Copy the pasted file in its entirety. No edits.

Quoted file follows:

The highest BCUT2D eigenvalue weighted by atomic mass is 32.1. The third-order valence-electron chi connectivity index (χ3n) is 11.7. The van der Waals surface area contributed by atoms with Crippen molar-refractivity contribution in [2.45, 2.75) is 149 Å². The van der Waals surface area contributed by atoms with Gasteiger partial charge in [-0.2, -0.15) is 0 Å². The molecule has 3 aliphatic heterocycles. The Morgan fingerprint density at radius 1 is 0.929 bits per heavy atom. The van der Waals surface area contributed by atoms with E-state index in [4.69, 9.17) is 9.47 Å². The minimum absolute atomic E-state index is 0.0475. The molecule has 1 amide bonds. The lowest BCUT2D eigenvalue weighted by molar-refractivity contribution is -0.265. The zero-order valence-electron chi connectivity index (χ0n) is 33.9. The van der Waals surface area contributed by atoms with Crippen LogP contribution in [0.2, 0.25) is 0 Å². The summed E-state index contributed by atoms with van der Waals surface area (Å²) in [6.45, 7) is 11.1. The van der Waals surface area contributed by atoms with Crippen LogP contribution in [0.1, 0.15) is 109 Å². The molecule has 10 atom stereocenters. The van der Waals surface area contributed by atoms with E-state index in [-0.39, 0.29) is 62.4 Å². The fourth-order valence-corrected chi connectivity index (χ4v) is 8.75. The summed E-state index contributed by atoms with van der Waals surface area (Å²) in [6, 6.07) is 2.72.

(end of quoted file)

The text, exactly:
The highest BCUT2D eigenvalue weighted by atomic mass is 32.1. The third-order valence-electron chi connectivity index (χ3n) is 11.7. The van der Waals surface area contributed by atoms with Crippen molar-refractivity contribution in [2.45, 2.75) is 149 Å². The van der Waals surface area contributed by atoms with Gasteiger partial charge in [-0.2, -0.15) is 0 Å². The molecule has 3 aliphatic heterocycles. The Morgan fingerprint density at radius 1 is 0.929 bits per heavy atom. The van der Waals surface area contributed by atoms with E-state index in [4.69, 9.17) is 9.47 Å². The minimum absolute atomic E-state index is 0.0475. The molecule has 1 amide bonds. The lowest BCUT2D eigenvalue weighted by molar-refractivity contribution is -0.265. The zero-order valence-electron chi connectivity index (χ0n) is 33.9. The van der Waals surface area contributed by atoms with Crippen LogP contribution in [0.2, 0.25) is 0 Å². The summed E-state index contributed by atoms with van der Waals surface area (Å²) in [6.45, 7) is 11.1. The van der Waals surface area contributed by atoms with Crippen LogP contribution in [0.1, 0.15) is 109 Å². The molecule has 10 atom stereocenters. The van der Waals surface area contributed by atoms with E-state index in [-0.39, 0.29) is 62.4 Å². The fourth-order valence-corrected chi connectivity index (χ4v) is 8.75. The summed E-state index contributed by atoms with van der Waals surface area (Å²) in [6, 6.07) is 2.72.